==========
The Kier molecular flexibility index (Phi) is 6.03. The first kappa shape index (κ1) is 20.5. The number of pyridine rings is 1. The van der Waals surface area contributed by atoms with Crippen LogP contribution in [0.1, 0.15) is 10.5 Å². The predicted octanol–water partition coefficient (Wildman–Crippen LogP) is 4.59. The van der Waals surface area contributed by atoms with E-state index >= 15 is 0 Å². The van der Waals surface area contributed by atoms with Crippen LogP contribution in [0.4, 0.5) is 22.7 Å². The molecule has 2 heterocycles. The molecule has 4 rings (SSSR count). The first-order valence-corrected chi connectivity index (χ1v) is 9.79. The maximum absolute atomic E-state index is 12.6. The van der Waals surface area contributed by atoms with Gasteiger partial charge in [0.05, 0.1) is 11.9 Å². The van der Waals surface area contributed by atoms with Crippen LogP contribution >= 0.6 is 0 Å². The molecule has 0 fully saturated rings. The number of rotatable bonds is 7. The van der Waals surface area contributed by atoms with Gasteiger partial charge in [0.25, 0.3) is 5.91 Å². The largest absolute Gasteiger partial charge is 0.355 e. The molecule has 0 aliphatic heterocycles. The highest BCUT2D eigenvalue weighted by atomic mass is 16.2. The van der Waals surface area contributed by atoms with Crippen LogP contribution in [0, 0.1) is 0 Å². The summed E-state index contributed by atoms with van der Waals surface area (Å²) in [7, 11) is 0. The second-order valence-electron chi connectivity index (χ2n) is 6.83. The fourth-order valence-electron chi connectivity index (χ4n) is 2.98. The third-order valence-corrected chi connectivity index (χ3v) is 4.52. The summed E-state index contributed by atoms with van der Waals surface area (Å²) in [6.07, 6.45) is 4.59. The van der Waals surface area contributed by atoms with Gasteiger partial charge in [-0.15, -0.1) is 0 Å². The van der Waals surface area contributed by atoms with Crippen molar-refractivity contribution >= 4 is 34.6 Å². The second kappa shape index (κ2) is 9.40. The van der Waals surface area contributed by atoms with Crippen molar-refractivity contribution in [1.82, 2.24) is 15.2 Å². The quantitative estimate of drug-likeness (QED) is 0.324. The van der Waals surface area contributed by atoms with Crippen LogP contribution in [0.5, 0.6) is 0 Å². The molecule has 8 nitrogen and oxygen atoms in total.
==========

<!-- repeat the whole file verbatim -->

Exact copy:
The Kier molecular flexibility index (Phi) is 6.03. The first kappa shape index (κ1) is 20.5. The number of pyridine rings is 1. The van der Waals surface area contributed by atoms with Crippen LogP contribution in [0.1, 0.15) is 10.5 Å². The predicted octanol–water partition coefficient (Wildman–Crippen LogP) is 4.59. The van der Waals surface area contributed by atoms with E-state index >= 15 is 0 Å². The van der Waals surface area contributed by atoms with Crippen LogP contribution in [0.4, 0.5) is 22.7 Å². The molecule has 2 heterocycles. The molecule has 4 rings (SSSR count). The first-order valence-corrected chi connectivity index (χ1v) is 9.79. The maximum absolute atomic E-state index is 12.6. The van der Waals surface area contributed by atoms with Gasteiger partial charge in [0.05, 0.1) is 11.9 Å². The van der Waals surface area contributed by atoms with Crippen LogP contribution >= 0.6 is 0 Å². The molecule has 0 fully saturated rings. The number of rotatable bonds is 7. The van der Waals surface area contributed by atoms with Gasteiger partial charge in [0.25, 0.3) is 5.91 Å². The largest absolute Gasteiger partial charge is 0.355 e. The molecule has 0 aliphatic heterocycles. The highest BCUT2D eigenvalue weighted by atomic mass is 16.2. The van der Waals surface area contributed by atoms with Crippen LogP contribution in [0, 0.1) is 0 Å². The summed E-state index contributed by atoms with van der Waals surface area (Å²) in [7, 11) is 0. The second-order valence-electron chi connectivity index (χ2n) is 6.83. The fourth-order valence-electron chi connectivity index (χ4n) is 2.98. The third-order valence-corrected chi connectivity index (χ3v) is 4.52. The summed E-state index contributed by atoms with van der Waals surface area (Å²) in [6.07, 6.45) is 4.59. The van der Waals surface area contributed by atoms with Gasteiger partial charge in [-0.15, -0.1) is 0 Å². The van der Waals surface area contributed by atoms with Crippen molar-refractivity contribution >= 4 is 34.6 Å². The second kappa shape index (κ2) is 9.40. The van der Waals surface area contributed by atoms with Crippen molar-refractivity contribution in [1.82, 2.24) is 15.2 Å². The quantitative estimate of drug-likeness (QED) is 0.324. The van der Waals surface area contributed by atoms with Crippen LogP contribution in [0.5, 0.6) is 0 Å². The molecule has 8 nitrogen and oxygen atoms in total.